The football World Cup is a bandwagon that you might feel is nearly full. Toshiba have promised to refund the price of your TV if England win although there are certain conditions and the JVC I bought is excluded. There is a retail consortium offering £100 or more against any old TV offered in part exchange for a new one and Currys are promising £10 for every goal England score.
One would assume that giants such as these have worked out the likely cost of each promotion and have concluded the risk is worth it. I will not mention Hoover and their air-miles offer. Would you consider any of these a justifiable gamble for your company?
Although two offers are in essence bets, all three differ fundamentally from the other two and deciding which type would be best for a business your size should be quite easy.
After seeing England play I have to say that Toshiba’s promotion seems to be the least risky. But what are the odds? One large betting company is offering 13:2 against an England victory and still attracting customers. You might wonder if the risk of losing the entire value of all sales, including on-costs, might ruin your appreciation of the tournament. It would certainly make the final, if England get there, a real nail-biter.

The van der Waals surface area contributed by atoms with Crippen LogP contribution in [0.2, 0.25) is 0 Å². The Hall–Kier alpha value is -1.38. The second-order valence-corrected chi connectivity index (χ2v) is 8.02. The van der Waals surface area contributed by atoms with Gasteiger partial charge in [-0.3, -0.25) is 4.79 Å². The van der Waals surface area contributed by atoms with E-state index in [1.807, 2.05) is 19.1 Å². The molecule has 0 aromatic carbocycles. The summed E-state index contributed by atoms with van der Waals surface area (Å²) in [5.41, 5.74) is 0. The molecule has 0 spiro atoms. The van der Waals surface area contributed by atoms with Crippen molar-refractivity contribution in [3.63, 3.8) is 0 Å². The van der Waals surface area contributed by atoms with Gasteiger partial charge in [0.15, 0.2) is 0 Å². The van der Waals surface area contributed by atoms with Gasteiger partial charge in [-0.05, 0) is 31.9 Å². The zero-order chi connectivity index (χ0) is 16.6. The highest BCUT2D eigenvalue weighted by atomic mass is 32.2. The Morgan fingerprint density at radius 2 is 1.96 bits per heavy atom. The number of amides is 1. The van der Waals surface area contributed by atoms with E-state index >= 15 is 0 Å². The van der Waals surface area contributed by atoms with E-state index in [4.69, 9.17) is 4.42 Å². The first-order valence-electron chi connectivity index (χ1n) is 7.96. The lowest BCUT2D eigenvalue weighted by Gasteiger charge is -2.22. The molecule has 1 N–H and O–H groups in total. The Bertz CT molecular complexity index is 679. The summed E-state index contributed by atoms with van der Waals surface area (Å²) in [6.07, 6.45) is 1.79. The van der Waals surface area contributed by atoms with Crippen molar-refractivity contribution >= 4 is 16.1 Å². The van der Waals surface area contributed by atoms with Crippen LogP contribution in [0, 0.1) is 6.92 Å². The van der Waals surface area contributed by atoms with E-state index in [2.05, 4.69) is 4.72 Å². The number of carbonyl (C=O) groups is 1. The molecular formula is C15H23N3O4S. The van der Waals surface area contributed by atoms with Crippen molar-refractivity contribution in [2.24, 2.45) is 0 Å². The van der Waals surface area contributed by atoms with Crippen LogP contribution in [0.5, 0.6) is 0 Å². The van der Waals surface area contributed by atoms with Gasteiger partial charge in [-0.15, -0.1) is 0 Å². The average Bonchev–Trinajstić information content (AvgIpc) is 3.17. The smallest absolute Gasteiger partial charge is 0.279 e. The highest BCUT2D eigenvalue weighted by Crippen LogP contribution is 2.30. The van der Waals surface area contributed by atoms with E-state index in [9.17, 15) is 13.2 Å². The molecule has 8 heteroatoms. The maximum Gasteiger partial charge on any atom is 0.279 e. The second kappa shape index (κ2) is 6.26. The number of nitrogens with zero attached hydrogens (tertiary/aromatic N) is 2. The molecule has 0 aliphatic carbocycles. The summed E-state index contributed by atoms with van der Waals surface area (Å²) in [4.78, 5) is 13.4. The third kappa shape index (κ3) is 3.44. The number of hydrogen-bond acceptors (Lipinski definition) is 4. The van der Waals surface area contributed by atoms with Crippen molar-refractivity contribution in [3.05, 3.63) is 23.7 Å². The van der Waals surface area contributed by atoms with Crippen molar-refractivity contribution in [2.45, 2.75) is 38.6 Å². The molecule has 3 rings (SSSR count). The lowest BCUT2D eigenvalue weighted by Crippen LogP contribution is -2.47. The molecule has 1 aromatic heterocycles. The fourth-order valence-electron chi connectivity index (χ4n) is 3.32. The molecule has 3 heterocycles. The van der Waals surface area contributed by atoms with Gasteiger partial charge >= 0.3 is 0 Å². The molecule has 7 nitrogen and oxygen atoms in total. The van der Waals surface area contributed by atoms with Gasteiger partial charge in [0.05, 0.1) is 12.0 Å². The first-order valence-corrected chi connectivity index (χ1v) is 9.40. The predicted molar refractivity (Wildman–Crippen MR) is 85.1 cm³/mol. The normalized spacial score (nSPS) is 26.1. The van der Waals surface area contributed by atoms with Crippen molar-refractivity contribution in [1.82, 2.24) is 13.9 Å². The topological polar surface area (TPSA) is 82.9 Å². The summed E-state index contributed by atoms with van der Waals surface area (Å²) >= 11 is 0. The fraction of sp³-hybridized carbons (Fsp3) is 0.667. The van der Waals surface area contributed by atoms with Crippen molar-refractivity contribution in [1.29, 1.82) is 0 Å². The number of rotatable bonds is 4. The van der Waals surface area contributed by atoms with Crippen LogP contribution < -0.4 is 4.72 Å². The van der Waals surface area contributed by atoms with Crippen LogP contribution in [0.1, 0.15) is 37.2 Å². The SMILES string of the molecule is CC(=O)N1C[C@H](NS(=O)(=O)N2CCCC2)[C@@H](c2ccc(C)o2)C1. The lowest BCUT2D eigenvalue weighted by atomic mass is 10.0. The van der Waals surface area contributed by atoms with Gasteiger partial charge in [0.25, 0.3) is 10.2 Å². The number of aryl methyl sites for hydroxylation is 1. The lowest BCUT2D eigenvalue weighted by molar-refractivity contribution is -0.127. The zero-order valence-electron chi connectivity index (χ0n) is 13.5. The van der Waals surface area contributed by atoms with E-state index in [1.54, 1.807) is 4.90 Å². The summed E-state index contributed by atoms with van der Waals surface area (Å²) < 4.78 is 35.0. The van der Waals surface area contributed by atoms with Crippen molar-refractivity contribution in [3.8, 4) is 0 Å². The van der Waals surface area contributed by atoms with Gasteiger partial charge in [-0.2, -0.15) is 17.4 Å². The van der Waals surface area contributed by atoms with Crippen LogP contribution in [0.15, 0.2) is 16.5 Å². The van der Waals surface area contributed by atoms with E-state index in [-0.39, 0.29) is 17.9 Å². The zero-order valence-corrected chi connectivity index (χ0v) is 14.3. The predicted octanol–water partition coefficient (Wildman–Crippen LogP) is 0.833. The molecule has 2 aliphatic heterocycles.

It might appear that the costs are quantifiable but the big variable is the number of sets sold.
And how many goals will England score? This promotion has all the air of possible disaster. Would you want to be subject of a headline: Rampant Rooney Killed my Company? There is always the possibility of a goal-fest. Unlikely, but by no means impossible.
The retail consortium is offering a fixed deal: a minimum of £100 off new TVs by named manufacturers. Any increase in the offer is subject to the shop’s discretion. There is little risk attached. If the take-up is rather slow then the extra can be increased, and vice versa. One might also assume that there is a limit on stocks. Once they are exhausted then no more £100.
Which you should go for will depend on what your customers are like. Your email marketing software will tell you what their response is likely to be. Whilst the £100 is by far the safest, it is the dullest to the same degree. It is no good being safe if it doesn’t generate sales. But then your customers might well appreciate the safe, predictable type of offer.
The big companies can afford to take qualified risks. You can, with a little thought, offer a display figure better than Curry’s £10 and still retain control.
Perhaps unpredictable is what will excite your customers. You might want to ask for the time of the last England goal. They log on to your website, give their email address, and enter the time. Those who get it spot on are entered into a prize draw, and for more than £10.
Your email marketing software defines your customers. Use it to show the best way to go.